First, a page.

A Slight Loss of Executive Function

Paul R. Potts

10 Nov 2020

Wednesday, October 28th

There was some sun today. Not a lot, because the days are short, but the sun came out for a while.

After the forced change in my schedule last week, I have managed to shift my days back a little bit, and the kids have gradually shifted their days back a little bit as well. So I’ve waking up about 8:00. On Monday and Tuesday I had my work laptop at home so after getting ready, I took my decaf bulletproof coffee downstairs and handled some e-mail and other work down there for a few hours, sitting in front of my S.A.D. light for an hour or so. Then I headed to the office to do some work that required some of the hardware there.

Yes (the Band, not the Affirmative Expression)

Writing about Yes in last week’s newsletter got me remembering the first time I heard the band. I think it was 1973, which meant that I was about six years old. My brother and I were living in with our mother in Valley Village trailer park in North East, Pennsylvania. I think the address was #10 Big Ben Lane. If Google Street View is up to date, the trailer is still there, and so is the trailer where our friend Mike Brusone used to live. We called him “buddy.” Brian and I used to go over to visit him in his trailer, and he’d play records for us. I recall very vividly hearing an album by Yes.

Buddy, who was named Michael Brusone, died in 2012. I barely knew him but he was, just slightly, a father figure for me, and he certainly turned me on to some amazing music.

I just found out today, from his obituary that his middle name is “Paul.”

Would you believe me if I told you that I remembered the music on that record in incredible detail? I remember the album art in less detail, but I do recall that it folded open, so it at least a double album, with one of the wild and intriguing fantasy landscape illustrations that I now know were created by Roger Dean.

Thinking back, I had no idea what album it was. I knew that it was not one of the albums that I had in my (admittedly very limited) collection of Yes albums. There are quite a few, but it would have been one of their very early releases. The name Yes been applied to several wildly varying collections of musicians over the decades, and the resulting music has been of wildly varying quality, so I don’t intend to ever acquire all of the Yes albums — according to Wikipedia, they have released 21 studio albums, 14 live albums, and 35 compilation albums.

I did a little research, and between Wikipedia and YouTube, I was able to find out which album I heard all those years ago. As soon as I listened to this YouTube video of Yessongs, which was released in 1973, I knew it was that album. It’s their only platinum-selling live album. It’s got the fantasy landscape artwork, and it’s actually a triple album — originally released on three records — assembled from a number of shows played in 1972.

Would you believe me if I told that you when I listened to this album, which to the best of my knowledge, I haven’t heard since that single listen to the vinyl record forty-seven years ago, that I remembered many, many passages in vivid, precise detail?

You don’t have to believe me, but I’m pretty sure it’s true. My brain has always worked a little differently when it comes to the things that stick in my head — music and sounds have always been some of the most “sticky” in my memory. There are sighthounds and scent hounds; I’ve always been a sound hound.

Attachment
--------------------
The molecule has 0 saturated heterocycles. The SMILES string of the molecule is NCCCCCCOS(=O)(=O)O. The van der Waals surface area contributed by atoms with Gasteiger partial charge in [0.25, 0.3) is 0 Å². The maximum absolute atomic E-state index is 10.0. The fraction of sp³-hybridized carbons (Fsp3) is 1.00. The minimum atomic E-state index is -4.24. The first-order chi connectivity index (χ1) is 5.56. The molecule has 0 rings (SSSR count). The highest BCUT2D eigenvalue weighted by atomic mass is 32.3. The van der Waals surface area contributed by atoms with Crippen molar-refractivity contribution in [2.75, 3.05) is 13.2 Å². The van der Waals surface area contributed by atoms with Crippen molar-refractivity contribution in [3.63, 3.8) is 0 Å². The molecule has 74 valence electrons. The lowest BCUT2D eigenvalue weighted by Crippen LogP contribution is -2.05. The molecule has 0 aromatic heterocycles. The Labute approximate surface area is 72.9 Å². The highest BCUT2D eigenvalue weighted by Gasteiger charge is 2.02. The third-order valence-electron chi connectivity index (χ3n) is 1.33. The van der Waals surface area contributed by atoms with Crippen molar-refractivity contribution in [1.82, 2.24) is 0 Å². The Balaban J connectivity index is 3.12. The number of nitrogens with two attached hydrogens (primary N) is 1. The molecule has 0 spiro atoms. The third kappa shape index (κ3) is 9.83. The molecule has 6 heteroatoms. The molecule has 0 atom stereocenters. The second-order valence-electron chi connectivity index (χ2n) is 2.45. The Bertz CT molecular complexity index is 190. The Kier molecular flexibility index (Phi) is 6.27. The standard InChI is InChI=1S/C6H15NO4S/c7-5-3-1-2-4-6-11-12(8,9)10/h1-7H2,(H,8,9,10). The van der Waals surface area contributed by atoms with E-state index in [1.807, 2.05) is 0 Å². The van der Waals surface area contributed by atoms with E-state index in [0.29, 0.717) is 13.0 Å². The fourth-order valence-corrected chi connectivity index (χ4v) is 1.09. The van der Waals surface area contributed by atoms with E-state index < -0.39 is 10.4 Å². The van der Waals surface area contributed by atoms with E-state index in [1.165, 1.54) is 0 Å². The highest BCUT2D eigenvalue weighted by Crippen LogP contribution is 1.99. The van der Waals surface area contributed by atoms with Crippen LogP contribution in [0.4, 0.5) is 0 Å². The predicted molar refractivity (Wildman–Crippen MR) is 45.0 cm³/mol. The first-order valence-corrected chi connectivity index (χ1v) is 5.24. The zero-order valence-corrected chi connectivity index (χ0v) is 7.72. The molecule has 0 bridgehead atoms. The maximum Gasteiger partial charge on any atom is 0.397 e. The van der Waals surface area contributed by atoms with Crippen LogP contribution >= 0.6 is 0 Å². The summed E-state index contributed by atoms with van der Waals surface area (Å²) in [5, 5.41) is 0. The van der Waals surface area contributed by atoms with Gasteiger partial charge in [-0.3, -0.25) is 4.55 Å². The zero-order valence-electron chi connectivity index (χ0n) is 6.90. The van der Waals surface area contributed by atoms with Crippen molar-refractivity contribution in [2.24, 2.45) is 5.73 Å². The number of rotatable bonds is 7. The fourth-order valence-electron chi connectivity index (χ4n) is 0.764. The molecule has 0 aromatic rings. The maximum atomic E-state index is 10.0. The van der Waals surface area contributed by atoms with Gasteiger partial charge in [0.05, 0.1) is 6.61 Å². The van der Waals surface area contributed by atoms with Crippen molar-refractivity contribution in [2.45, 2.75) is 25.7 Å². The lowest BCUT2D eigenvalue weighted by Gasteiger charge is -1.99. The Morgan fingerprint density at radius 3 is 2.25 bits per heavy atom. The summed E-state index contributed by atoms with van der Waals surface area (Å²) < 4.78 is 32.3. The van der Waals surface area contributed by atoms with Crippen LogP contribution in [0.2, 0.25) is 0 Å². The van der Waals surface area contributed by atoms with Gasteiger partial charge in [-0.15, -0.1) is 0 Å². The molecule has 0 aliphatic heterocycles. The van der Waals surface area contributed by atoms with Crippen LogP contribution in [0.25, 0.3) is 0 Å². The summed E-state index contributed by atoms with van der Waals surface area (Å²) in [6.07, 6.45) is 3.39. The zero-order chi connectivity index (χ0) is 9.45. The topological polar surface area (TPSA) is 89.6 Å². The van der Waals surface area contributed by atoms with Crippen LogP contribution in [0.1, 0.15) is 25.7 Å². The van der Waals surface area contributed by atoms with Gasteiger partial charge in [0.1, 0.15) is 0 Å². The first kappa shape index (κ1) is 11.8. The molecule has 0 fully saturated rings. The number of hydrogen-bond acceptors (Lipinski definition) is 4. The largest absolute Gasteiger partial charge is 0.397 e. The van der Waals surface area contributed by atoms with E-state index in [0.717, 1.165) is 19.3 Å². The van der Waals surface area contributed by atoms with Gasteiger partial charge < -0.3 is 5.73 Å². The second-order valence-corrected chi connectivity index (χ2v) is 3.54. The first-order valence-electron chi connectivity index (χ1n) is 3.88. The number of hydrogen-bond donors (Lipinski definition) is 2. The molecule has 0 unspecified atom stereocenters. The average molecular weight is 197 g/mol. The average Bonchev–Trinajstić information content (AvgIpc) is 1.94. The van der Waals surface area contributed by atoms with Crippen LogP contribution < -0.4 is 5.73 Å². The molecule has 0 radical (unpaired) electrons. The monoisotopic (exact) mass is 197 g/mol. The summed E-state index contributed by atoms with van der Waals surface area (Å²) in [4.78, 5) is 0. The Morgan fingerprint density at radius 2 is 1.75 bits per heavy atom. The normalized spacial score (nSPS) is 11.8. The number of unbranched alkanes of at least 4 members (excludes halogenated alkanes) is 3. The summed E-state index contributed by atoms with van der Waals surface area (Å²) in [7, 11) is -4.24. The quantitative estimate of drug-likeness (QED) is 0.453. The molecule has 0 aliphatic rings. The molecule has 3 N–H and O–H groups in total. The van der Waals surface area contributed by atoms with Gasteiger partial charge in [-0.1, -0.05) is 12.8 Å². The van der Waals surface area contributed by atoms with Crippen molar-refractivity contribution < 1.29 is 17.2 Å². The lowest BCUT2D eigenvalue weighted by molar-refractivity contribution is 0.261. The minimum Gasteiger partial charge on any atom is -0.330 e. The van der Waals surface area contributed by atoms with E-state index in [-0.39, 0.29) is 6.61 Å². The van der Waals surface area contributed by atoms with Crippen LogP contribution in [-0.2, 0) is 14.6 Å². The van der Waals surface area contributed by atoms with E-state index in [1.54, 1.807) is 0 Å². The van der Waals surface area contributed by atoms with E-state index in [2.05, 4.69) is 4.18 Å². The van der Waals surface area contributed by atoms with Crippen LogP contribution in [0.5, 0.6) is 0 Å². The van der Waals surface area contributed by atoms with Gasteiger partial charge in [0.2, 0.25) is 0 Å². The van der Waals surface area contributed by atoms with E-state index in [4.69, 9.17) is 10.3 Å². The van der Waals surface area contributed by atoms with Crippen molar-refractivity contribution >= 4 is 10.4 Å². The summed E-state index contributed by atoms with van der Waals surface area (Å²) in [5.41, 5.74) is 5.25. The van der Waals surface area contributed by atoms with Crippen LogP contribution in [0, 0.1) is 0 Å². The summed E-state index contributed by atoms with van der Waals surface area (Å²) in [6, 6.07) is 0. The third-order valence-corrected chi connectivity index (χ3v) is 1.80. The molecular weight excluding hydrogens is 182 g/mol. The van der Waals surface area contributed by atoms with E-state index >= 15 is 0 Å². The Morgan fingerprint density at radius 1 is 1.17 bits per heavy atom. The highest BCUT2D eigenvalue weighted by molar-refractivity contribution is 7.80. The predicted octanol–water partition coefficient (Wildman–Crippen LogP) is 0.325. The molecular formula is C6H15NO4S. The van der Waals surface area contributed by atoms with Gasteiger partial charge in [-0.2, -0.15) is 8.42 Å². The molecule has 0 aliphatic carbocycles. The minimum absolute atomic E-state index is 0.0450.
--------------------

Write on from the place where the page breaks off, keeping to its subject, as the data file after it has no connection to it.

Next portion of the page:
Back then, listening to music so ecstatic and complex in rhythms, timbres, and harmonies was a complete revelation to young me, compared to the music I remember hearing on the radio — songs like Tanya Tucker’s “Delta Dawn” and Jim Croce’s “Bad, Bad Leroy Brown.” I remember Steve Howe’s solo guitar piece, “Mood for a Day” and Rick Wakeman’s keyboard solo, “Excerpts from ‘The Six Wives of Henry VII’,” in which he jumps all over the stage, from Moog to piano to Mellotron, and I remember the way that piece ends in a bunch of siren and gunfire sound effects, and then segues right into the introduction to “Roundabout.”

Listening to it now, of course, I find Wakeman’s performances in those shows to be utterly ridiculous — he was a long-haired guy in a sparkling cape leaping between piano, organ, Moog synthesizer, and Mellotron, playing them all like a lunatic. He interjects bits of Bach and bits of Handel in the most bombastic way possible, a bit like one of Keith Emerson’s frenzied, feedback-driven, organ-destroying live solos, in which he rode his instruments like ponies, knocked them over to produce huge bangs from the spring reverberators, and stabbed knives into their keyboards to hold down notes. I’m pretty sure even his band-mates must have been at least a bit bemused by the hamminess of his performance, even though I don’t think he actually destroyed his instruments. This is the kind of thing that Spinal Tap was making fun of. But I still love it.

I’ll have to order a used CD.

It turns out that Wakeman was hardly essential to some of Yes’s best work, as The Yes Album, containing some of their greatest songs, was recorded with Tony Kaye, who then didn’t play with the band until 1983, on 90125.

I’ve discovered that there are remixes — not remasters, but remixes — of the five earliest Yes albums by Steven Wilson. Wilson, of the band Porcupine Tree and many other projects, started not with the stereo mix, as people who remaster albums usually do, but with a hard drive full of 24-bit, 96KHz versions of the tracks from the original multi-track tapes. He then remixed the whole album from scratch, following the original mixes closely, but cleaning things up adjusting panning, levels, and other parameters using a DAW (digital audio workstation) instead of a big analog mixing console.